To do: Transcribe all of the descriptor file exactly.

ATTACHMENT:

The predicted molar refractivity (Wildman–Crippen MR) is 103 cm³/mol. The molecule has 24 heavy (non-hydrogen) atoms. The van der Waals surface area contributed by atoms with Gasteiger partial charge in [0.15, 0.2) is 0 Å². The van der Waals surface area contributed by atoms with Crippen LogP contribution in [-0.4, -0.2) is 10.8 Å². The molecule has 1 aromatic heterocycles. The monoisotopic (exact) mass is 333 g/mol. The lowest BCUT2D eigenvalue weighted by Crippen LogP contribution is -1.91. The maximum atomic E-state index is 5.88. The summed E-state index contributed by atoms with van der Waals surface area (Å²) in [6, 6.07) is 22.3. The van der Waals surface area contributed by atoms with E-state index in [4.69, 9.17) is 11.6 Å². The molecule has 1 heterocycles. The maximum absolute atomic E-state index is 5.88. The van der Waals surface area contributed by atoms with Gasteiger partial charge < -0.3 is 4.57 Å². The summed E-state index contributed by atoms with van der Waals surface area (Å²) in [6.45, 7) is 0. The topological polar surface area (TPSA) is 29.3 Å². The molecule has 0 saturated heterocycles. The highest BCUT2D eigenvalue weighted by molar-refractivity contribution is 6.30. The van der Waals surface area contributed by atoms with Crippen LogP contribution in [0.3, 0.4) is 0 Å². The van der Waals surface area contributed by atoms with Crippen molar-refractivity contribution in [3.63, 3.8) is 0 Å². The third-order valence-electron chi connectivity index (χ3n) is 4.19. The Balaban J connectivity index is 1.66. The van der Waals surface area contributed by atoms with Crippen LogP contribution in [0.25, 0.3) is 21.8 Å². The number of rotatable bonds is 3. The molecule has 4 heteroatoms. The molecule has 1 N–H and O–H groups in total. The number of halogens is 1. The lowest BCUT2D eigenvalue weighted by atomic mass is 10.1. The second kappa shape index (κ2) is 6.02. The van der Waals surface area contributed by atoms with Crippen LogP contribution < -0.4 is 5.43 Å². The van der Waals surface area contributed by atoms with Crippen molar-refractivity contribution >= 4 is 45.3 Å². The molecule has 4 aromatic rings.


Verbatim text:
The predicted molar refractivity (Wildman–Crippen MR) is 103 cm³/mol. The molecule has 24 heavy (non-hydrogen) atoms. The van der Waals surface area contributed by atoms with Gasteiger partial charge in [0.15, 0.2) is 0 Å². The van der Waals surface area contributed by atoms with Crippen LogP contribution in [-0.4, -0.2) is 10.8 Å². The molecule has 1 aromatic heterocycles. The monoisotopic (exact) mass is 333 g/mol. The lowest BCUT2D eigenvalue weighted by Crippen LogP contribution is -1.91. The maximum atomic E-state index is 5.88. The summed E-state index contributed by atoms with van der Waals surface area (Å²) in [6, 6.07) is 22.3. The van der Waals surface area contributed by atoms with E-state index in [4.69, 9.17) is 11.6 Å². The molecule has 1 heterocycles. The maximum absolute atomic E-state index is 5.88. The van der Waals surface area contributed by atoms with Gasteiger partial charge < -0.3 is 4.57 Å². The summed E-state index contributed by atoms with van der Waals surface area (Å²) in [6.45, 7) is 0. The topological polar surface area (TPSA) is 29.3 Å². The molecule has 0 saturated heterocycles. The highest BCUT2D eigenvalue weighted by molar-refractivity contribution is 6.30. The van der Waals surface area contributed by atoms with Crippen LogP contribution in [0.3, 0.4) is 0 Å². The van der Waals surface area contributed by atoms with Crippen molar-refractivity contribution in [3.63, 3.8) is 0 Å². The third-order valence-electron chi connectivity index (χ3n) is 4.19. The Balaban J connectivity index is 1.66. The van der Waals surface area contributed by atoms with Crippen LogP contribution in [0.25, 0.3) is 21.8 Å². The number of rotatable bonds is 3. The molecule has 4 heteroatoms. The molecule has 1 N–H and O–H groups in total. The number of halogens is 1. The lowest BCUT2D eigenvalue weighted by atomic mass is 10.1. The second kappa shape index (κ2) is 6.02. The van der Waals surface area contributed by atoms with Crippen LogP contribution < -0.4 is 5.43 Å². The van der Waals surface area contributed by atoms with Crippen molar-refractivity contribution >= 4 is 45.3 Å². The molecule has 4 aromatic rings.